Pennsylvania To Crack Whip on AirTag Secret Tracking Under Anti-Stalking Laws

Pennsylvania To Crack Whip on AirTag Secret Tracking Under Anti-Stalking Laws

While Apple AirTags may be a nifty product for tracking your belongings (and, in some cases, recovering your car from theft), there have been multiple instances where stalkers have used the device to keep an eye on their partners, family members, and even strangers without the others’ consent.

This is why Pennsylvania has joined the initiative to criminalize unauthorized tracking via such devices, as its House of Representatives voted 199-1 to outlaw secret tracking using devices such as Apple AirTags. If passed into law, it would include the use of tracking devices for secret tracking under Pennsylvania’s anti-stalking laws, punishable by up to 90 days in jail, according to Associated Press.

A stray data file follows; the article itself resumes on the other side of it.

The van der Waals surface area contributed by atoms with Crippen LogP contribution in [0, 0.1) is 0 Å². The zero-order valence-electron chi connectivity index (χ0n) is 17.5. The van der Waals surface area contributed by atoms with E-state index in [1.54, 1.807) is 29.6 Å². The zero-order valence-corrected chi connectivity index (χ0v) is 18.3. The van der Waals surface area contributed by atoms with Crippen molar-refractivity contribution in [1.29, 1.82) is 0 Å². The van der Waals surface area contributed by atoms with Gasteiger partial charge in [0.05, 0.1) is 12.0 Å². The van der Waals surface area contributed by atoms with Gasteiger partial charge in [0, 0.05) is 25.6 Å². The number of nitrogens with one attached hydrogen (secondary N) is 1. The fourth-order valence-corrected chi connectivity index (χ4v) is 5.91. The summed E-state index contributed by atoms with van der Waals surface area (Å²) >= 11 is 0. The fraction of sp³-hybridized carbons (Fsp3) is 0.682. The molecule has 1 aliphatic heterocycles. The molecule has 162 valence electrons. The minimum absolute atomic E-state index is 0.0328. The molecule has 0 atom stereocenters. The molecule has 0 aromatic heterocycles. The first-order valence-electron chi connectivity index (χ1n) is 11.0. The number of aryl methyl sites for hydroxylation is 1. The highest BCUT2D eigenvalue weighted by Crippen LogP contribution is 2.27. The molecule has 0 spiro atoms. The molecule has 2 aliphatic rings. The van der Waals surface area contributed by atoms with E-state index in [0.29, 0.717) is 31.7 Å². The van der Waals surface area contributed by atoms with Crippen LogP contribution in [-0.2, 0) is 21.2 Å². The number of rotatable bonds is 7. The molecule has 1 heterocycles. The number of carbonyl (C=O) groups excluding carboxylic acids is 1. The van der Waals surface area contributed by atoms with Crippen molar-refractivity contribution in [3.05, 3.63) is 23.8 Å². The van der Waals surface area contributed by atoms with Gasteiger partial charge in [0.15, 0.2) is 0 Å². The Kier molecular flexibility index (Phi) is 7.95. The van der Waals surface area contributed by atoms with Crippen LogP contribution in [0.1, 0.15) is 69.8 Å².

The backstory is that AirTags, since their launch in 2021, have been found in multiple incidents of unauthorized tracking. One such instance also included where thieves installed the keyring-sized AirTags into cars to track the car’s location and later stole it. Take note that it’s just one example, and there have been worse cases.

Within a year of its launch, Apple announced plans to ensure user protection and avoid future misuse. Cupertino partnered with Google to develop new features for the safe and secure use of trackers. According to reports, these security features are expected in an upcoming iOS 17.5 update.

In the meantime, Pennsylvania is prepping up to join the forces to take strict action on those using trackers such AirTags to secretly stalk people. Similar laws exist in other states in the U.S., including California, Hawaii, and Florida. Florida, for instance, has tightened its legislation to hunt down stalkers from exploiting legal loopholes. Now, with amendments in place, the state aims to make it more challenging for stalkers to manipulate the legal framework for their malicious purposes.

With such laws in place, we might see fewer cases of stalkers using AirTags and other products to track down vehicles or people’s whereabouts. Notably, this move would encourage more states to outline and implement strict laws on unauthorized usage of AirTags and similar products.


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